Then Toby Ziegler, light of my life, fire of my loins, played by Richard Schiff and Director of Communications, is on a plane. He’s being bothered by the silly (female) flight attendants with their silly rules about computer rules during descent and he’s brilliantly sarcastic with them and showing off his knowledge of the plane they’re flying. As much as I appreciate some Toby being sarcastic and nerdy, I think we’ve got a and a right there. Another female flight attendant tells him they’ve received a message for him – POTUS has been in a bicycle accident.

Sam, offscreen, adorkables to the girl from the bar about her water pressure while the girl inhales deeply from her joint and protests that she’s not a drug person; she just loves pot. Sure, Sparky. The girl reports his pager message – that POTUS has been in a bicycle accident. She broadcasts the B-plot by observing loudly and slowly that their pagers look exactly alike –

It occurs to me that I might need to explain something here. You see, kids, back in 1999, cell phones were not widely in use yet. People with important jobs had beepers, or pagers. If you wanted to reach someone, you’d dial the number of their beeper/pager, then punch your own phone number in, then they’d see it, find the nearest phone, and call you back. You could also use them to type short messages, although I don’t really remember how that worked. I know. Crazy, right? But that’s what they did in the olden days.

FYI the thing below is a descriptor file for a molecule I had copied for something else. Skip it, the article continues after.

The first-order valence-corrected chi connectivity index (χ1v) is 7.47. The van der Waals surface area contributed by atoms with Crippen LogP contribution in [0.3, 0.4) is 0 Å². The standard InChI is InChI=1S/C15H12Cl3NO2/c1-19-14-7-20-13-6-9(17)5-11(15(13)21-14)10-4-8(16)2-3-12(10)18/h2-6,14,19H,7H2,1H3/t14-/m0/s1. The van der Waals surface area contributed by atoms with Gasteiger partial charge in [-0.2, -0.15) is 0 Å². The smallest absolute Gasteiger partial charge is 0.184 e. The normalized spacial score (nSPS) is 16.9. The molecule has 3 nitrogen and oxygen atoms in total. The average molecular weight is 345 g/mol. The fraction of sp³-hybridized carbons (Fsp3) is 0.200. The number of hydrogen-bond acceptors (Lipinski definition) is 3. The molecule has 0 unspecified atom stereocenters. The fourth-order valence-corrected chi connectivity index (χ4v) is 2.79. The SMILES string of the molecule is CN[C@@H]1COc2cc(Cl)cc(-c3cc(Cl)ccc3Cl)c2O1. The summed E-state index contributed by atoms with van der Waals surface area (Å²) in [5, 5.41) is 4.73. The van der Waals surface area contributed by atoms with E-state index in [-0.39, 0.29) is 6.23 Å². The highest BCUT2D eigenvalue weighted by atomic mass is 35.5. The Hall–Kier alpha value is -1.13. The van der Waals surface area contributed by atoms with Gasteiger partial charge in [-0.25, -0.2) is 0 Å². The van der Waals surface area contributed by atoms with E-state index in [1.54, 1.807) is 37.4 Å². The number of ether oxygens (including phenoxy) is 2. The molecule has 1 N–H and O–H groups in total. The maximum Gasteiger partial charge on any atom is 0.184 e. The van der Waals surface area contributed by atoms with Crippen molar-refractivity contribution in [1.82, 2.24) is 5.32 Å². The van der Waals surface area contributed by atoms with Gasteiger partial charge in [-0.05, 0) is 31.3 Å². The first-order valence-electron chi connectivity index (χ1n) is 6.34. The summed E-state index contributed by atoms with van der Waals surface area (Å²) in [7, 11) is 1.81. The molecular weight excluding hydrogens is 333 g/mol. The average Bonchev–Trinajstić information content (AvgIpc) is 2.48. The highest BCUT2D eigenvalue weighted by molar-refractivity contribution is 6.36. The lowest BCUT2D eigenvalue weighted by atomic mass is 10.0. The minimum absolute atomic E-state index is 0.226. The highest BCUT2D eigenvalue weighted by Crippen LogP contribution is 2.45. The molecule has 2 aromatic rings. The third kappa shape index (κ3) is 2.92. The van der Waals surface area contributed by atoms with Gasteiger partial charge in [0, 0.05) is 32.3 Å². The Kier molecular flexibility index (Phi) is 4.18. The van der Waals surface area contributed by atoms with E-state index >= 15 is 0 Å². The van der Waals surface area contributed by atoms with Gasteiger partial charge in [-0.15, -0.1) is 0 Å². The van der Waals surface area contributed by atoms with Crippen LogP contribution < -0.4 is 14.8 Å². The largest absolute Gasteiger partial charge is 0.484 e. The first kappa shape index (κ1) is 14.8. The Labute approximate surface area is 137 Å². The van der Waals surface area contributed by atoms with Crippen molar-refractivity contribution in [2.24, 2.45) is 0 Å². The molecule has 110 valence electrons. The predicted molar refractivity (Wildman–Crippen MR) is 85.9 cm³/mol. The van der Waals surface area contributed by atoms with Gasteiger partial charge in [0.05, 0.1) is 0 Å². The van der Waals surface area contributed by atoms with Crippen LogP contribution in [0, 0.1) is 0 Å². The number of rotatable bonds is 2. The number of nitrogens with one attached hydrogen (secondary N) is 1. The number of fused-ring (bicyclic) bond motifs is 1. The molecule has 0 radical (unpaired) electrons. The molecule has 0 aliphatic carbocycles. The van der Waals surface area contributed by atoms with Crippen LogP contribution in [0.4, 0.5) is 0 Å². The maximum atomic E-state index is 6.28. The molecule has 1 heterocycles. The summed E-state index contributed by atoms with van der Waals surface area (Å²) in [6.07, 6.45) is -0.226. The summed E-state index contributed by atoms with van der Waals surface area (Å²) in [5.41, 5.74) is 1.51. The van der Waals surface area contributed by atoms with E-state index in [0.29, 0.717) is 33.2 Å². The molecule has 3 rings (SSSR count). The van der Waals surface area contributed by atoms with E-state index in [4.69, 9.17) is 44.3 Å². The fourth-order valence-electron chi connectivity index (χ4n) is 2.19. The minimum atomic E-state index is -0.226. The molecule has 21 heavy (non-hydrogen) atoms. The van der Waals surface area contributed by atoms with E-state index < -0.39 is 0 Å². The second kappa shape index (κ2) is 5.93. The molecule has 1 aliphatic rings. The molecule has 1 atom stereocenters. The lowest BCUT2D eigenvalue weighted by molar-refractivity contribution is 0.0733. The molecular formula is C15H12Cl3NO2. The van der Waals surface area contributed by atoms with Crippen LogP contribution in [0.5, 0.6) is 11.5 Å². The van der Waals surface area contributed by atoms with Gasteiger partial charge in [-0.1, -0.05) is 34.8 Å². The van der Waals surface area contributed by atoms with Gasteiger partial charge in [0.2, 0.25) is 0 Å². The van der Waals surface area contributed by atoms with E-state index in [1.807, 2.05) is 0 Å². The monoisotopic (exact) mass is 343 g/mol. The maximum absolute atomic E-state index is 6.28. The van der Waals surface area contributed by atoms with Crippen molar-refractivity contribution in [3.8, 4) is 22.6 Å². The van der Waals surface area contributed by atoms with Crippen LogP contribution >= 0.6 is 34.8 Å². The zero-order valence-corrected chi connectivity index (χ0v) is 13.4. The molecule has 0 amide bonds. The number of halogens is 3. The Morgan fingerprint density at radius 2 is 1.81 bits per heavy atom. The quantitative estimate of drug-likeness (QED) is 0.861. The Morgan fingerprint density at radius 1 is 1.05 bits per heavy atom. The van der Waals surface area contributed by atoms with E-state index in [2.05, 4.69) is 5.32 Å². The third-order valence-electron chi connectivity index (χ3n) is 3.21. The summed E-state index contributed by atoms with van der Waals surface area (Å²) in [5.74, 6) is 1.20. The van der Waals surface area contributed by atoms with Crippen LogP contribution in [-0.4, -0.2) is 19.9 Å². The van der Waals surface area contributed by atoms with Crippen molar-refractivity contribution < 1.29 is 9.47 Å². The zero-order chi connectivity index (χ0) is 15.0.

Okay, so this chick and Sam have the same pager, which will in no way come up when she, already baked at 5 am, hands him one of them as he’s rushing out the door to respond to the page. Also this chick doesn’t know what POTUS stands for. Now, I know I said POTUS wasn’t common parlance back in the day. But given that we later find out that this girl is a) a Georgetown law student and b) a high-priced escort whose clientele is largely comprised of big-deal politicos, it’s kind of unusual that she wouldn’t know. So 9!

Okay, so now that we’ve established all these characters and their personal lives, it’s off to the White House.

Leo is rude to two female subordinates 5, including our favorite Exposition Fairy, Donnatella “Donna” Moss (Janel Moloney), before talking to Josh about one of our many subplots, that there are Cuban refugees on rafts heading for Miami. Leo and Josh condescend to each other for a little while. Since Josh is Leo’s subordinate, I suppose I ought to be dropping a -5 but since Josh is condescending back, I don’t think one is warranted. Also, after Josh reveals no knowledge of anything to do with the Cuban refugees other than, there are Cuban refugees on rafts heading toward Miami, Leo gets in one of the top five lines of the episode: “True or false: If I were to stand on high ground in Key West with a good pair of binoculars, I’d be as informed as I am right now.” Josh concedes that that’s true.